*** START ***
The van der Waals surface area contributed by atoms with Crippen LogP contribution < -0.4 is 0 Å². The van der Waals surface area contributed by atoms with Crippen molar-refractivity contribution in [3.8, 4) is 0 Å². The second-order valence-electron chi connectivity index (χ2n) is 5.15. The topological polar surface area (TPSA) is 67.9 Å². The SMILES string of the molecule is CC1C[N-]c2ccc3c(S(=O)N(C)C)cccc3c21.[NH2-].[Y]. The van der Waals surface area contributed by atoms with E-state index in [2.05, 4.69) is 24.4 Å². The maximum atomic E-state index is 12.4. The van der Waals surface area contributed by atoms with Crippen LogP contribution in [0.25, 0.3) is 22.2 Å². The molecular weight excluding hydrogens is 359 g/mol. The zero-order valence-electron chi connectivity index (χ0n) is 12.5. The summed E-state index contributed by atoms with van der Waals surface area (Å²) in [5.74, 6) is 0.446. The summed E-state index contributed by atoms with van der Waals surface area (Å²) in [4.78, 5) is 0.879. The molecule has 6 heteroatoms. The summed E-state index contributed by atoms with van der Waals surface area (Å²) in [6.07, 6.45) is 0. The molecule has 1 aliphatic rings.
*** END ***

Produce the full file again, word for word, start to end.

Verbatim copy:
The van der Waals surface area contributed by atoms with Crippen LogP contribution < -0.4 is 0 Å². The van der Waals surface area contributed by atoms with Crippen molar-refractivity contribution in [3.8, 4) is 0 Å². The second-order valence-electron chi connectivity index (χ2n) is 5.15. The topological polar surface area (TPSA) is 67.9 Å². The SMILES string of the molecule is CC1C[N-]c2ccc3c(S(=O)N(C)C)cccc3c21.[NH2-].[Y]. The van der Waals surface area contributed by atoms with E-state index in [2.05, 4.69) is 24.4 Å². The maximum atomic E-state index is 12.4. The van der Waals surface area contributed by atoms with Crippen LogP contribution in [0.25, 0.3) is 22.2 Å². The molecular weight excluding hydrogens is 359 g/mol. The zero-order valence-electron chi connectivity index (χ0n) is 12.5. The summed E-state index contributed by atoms with van der Waals surface area (Å²) in [5.74, 6) is 0.446. The summed E-state index contributed by atoms with van der Waals surface area (Å²) in [4.78, 5) is 0.879. The molecule has 6 heteroatoms. The summed E-state index contributed by atoms with van der Waals surface area (Å²) in [6.07, 6.45) is 0. The molecule has 1 aliphatic rings.